Three short papers about SQL Server
I'll name that instance in one
Virtualisation, data networking, enterprise storage, security - and Microsoft SQL Server. The same topics crop up time and again as reader faves in The Reg Library. So here are three of the most popular papers concerned with one aspect of SQL Server or another from the Reg Library.
This paper from the back-up specialist Double-Take Software heaps faint praise on the named instance architecture of SQL Server 2000 and 2005. Named instances provide complete database isolation while allowing consolidation onto the same server. But it is a bitch for back-ups. Each instance must be maintained separately from the other instances on that server, including service pack updates which must be applied independently of each other. For example, if a server has three named instances, then a new service pack must be applied three times, once for each named instance.
Guess what - Double-Take has a solution to protect the entire database instance. This eliminates manual DBA re-configuration and reduces the downtime experienced during a production failure, according to the company The paper shows you how.
Business Intelligence (BI) is traditionally seen as viable for the larger enterprise only. But it is now within reach for small and medium sized-businesses, according to this whitepaper commissioned by Microsoft and written by Rod Newing, a computer journalist.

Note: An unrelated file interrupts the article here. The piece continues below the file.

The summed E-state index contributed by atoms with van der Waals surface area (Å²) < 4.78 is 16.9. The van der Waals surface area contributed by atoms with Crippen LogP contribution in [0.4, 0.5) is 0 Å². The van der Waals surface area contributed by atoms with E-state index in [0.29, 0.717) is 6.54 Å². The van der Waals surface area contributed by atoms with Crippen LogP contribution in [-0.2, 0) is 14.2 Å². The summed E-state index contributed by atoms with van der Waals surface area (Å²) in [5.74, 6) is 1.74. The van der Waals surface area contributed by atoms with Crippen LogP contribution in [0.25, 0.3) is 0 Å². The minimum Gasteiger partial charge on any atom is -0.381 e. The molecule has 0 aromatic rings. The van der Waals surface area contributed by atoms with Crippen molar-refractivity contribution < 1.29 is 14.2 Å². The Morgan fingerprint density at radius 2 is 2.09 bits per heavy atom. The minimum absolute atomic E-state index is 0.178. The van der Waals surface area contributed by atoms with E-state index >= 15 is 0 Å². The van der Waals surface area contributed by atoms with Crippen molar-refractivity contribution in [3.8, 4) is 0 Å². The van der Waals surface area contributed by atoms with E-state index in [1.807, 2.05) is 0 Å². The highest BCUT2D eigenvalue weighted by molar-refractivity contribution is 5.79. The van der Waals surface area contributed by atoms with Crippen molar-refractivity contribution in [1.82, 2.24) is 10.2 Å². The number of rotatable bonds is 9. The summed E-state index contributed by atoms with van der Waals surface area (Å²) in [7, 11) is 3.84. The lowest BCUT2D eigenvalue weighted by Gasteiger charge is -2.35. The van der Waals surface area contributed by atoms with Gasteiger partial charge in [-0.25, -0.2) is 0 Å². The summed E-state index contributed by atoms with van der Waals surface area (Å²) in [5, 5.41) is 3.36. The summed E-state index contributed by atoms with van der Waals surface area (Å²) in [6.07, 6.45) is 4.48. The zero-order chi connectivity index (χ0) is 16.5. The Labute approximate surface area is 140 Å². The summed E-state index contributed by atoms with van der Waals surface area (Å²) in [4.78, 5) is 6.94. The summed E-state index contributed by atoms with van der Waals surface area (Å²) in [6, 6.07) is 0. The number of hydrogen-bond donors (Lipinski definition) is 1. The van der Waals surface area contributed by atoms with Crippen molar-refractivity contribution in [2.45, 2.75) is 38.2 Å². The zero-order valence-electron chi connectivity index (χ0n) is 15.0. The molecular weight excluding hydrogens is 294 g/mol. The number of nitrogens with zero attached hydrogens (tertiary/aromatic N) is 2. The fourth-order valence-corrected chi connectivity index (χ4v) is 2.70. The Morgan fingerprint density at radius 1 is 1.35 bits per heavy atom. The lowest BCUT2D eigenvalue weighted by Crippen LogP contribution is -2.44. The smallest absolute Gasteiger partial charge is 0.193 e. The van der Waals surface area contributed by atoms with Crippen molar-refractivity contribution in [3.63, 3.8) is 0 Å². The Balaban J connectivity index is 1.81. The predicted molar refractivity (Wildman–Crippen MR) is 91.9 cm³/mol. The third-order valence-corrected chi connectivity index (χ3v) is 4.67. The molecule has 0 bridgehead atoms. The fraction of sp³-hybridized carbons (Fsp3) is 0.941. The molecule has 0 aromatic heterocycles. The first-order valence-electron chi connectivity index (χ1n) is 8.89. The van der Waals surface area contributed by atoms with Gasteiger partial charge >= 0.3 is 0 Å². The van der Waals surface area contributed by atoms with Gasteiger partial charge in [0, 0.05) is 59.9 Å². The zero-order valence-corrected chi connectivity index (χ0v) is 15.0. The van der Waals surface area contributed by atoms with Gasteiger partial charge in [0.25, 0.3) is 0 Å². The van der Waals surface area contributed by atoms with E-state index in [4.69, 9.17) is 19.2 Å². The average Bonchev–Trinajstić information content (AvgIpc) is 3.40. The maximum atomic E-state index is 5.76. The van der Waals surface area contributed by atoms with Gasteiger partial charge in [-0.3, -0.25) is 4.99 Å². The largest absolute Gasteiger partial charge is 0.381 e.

Large corporations have already adopted BI: the earliest adopters gained the greatest advantage, the thesis runs. Now, for very large organisations, the process is returning to stasis. All use BI, so it is more the case that the advantage belongs to those who use it more effectively. So the advantage, in terms of a percentage, has dropped significantly.
The application to smaller businesses is clear, the author argues. Since the take-up has so far been minimal, the initial, huge, competitive advantage is still up for grabs. SAnd the Microsoft pitch? It says Microsoft BI helps contain costs by relieving IT professionals of the need to maintain disparate BI systems. Plus, built on the Microsoft SQL Server 2005 Business Intelligence platform and delivered through the 2007 Microsoft Office system – Microsoft BI is proven and scalable too, the company claims.
And lastly, to the most popular case study in the Reg Library, which has nothing to do with the fact that the stud-ee is a sister company of the Formula One race team McClaren.
McClaren Electronic Systems supplies the engine control unit (ECU) that is standardised for all Formula 1 racing cars. The ECU monitors all aspects of the power train components and gathers data from 100-plus sensors in each car. Generating up to one megabyte of data per second, one car’s ECU can gather more than one gigabyte of information from the sensors during a grand prix race.
This is all continuously broadcast in real time back to systems located in the pit-stop garages of each Formula One team. The ECU data collected per car per year (including practice laps and equipment testing) is as much as 2-3 terabytes. But what to do with it all?
This is where SQL Server comes in. After proof of concept testing, McClaren ditched file-based storage in favour Microsoft SQL Server 2008. The company uses the FILESTREAM feature in SQL Server 2008 to store ECU data in a relational database and enable fast retrieval. The paper contains quite a lot of technical information. Glamour and boys' toys aside, this paper is an interesting read. ®